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Vertical line This is the story - and pictures - of a Caribbean fly-in I did in June 2002, with a couple of friends in N29218. Actually going somewhere rather than just flying around the pattern has always been high on my personal things-to-do-in-life-before-I-die list.

I started planning the trip in early 2002, with the intention to do the trip in June, just before the hurricane season starts. The busy season for the Caribbean ends in May, so traveling in June would give us better rates, better rooms and less crowded beaches.

You can argue that flying to the Caribbean in a small single-engine airplane from the early disco-days, not being IFR rated, and having plenty of hungry sharks in the water beneath us sounds like a fail-safe recipe for disaster. But compare it to risking your life on the everyday commute to downtown Atlanta, and the Caribbean fly-in suddenly seems like a low-risk project.

Knowing that the key to success is the three P's (Planning, planning and planning). I spent most of the time gathering information. (Tip #1: use AOPA's website and the pilots guide to the Caribbean). The only major surprise came less than one month before the departure. A couple of friends from Denmark had decided to join me, and it turned out that non-US residents must have a valid visa to enter the US in a private plane.

I flew N29218 to Miami to meet with my passengers June 2. The weather was good, the plane was ready and I was ready. What I didn't know was that British Airways had decided to alter our well-planned itinerary and my friends arrived in New York instead of Miami. Oh well, one day delay will not hurt us. Next morning I went to pick them up at the airport, and that's when I realized just how consistent BA is. My friends were there all right, but their luggage was... where??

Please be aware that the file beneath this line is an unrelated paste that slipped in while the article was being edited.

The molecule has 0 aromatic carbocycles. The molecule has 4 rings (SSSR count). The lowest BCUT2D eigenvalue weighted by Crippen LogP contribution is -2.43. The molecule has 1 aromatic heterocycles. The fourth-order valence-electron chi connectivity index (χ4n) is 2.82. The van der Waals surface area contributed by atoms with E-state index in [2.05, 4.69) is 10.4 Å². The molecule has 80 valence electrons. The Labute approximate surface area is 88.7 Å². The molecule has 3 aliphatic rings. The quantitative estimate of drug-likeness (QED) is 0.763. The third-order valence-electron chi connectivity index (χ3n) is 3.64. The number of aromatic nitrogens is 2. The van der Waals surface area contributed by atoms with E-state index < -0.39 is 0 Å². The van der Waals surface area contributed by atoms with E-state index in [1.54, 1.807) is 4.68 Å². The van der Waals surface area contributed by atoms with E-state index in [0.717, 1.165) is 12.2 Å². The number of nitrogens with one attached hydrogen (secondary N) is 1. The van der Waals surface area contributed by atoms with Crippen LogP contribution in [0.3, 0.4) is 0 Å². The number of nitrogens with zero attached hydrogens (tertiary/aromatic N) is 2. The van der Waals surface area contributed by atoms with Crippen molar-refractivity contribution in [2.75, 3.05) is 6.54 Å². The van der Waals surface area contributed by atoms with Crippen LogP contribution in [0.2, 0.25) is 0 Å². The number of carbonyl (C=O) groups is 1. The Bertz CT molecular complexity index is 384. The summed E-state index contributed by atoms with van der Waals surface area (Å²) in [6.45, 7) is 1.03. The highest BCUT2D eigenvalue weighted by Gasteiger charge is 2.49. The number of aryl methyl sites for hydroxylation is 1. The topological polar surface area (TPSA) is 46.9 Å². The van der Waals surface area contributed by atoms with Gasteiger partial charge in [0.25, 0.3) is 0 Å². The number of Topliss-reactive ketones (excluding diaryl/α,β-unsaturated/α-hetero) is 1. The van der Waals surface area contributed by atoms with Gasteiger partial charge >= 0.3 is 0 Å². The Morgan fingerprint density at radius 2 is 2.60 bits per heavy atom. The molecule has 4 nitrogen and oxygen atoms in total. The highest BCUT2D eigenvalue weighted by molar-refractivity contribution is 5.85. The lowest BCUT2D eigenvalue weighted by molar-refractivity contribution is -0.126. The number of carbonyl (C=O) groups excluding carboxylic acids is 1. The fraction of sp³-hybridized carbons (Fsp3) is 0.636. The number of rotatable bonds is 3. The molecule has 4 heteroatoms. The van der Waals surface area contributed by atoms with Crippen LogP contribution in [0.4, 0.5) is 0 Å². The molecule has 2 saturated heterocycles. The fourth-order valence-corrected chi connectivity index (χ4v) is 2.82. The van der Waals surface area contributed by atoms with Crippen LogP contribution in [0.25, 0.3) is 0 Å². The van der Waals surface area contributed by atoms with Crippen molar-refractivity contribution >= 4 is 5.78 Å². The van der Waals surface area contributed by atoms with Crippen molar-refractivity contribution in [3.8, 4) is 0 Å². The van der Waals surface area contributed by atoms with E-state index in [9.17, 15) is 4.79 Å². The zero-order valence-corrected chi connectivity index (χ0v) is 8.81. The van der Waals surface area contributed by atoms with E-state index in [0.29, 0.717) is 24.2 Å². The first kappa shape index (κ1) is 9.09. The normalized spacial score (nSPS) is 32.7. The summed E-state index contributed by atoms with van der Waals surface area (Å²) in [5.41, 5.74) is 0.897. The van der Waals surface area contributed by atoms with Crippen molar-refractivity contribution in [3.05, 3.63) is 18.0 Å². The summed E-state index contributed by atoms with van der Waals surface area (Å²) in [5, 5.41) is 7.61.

The BA customer support 1-800 number has two pre-recorded messages. Each tape apparently run for 12 hours and then it's replaced by the second tape. I know that, because every time I called to ask about my missing friends, or later to inquiry about their missing luggage, I either got the "the office is closed" message or the "we are experiencing unusual high calling volume, please call again later" message.

It turned out that the only way to actually get to speak with BA was to drive to Miami airport, when the BA luggage office was open from about 6:12pm to about 6:28pm. At least they could tell us that the luggage was safe and sound in London Heathrow. After some pretty intense conversations, the helpful lady sent of a couple of telexes to London and indicated that the luggage most likely would show up the next day.

Full of hope we drove to Miami airport again the next evening, and lo and behold, the luggage did show up. Some of it anyway. We got one of two bags. Not bad, not bad at all, when you consider how confusing, demanding and utterly complex it is to match two bags marked "MIA" with a plane that likewise is marked "MIA". Apparently British Airways had decided to challenge their archrival Air France's world record in delayed and lost luggage and they did a bloody good job.

Fortunately we got a good and very clear answer on the whereabouts of the second bag "We don't know where it is, or when or where it will show up". As you can imagine, it didn't take long for us to decide that we would deal with BA's luggage "service" later on and start our Caribbean trip early the next morning.

So here we go, time to bore some holes in the blue Caribbean sky... Next..

Caribbean map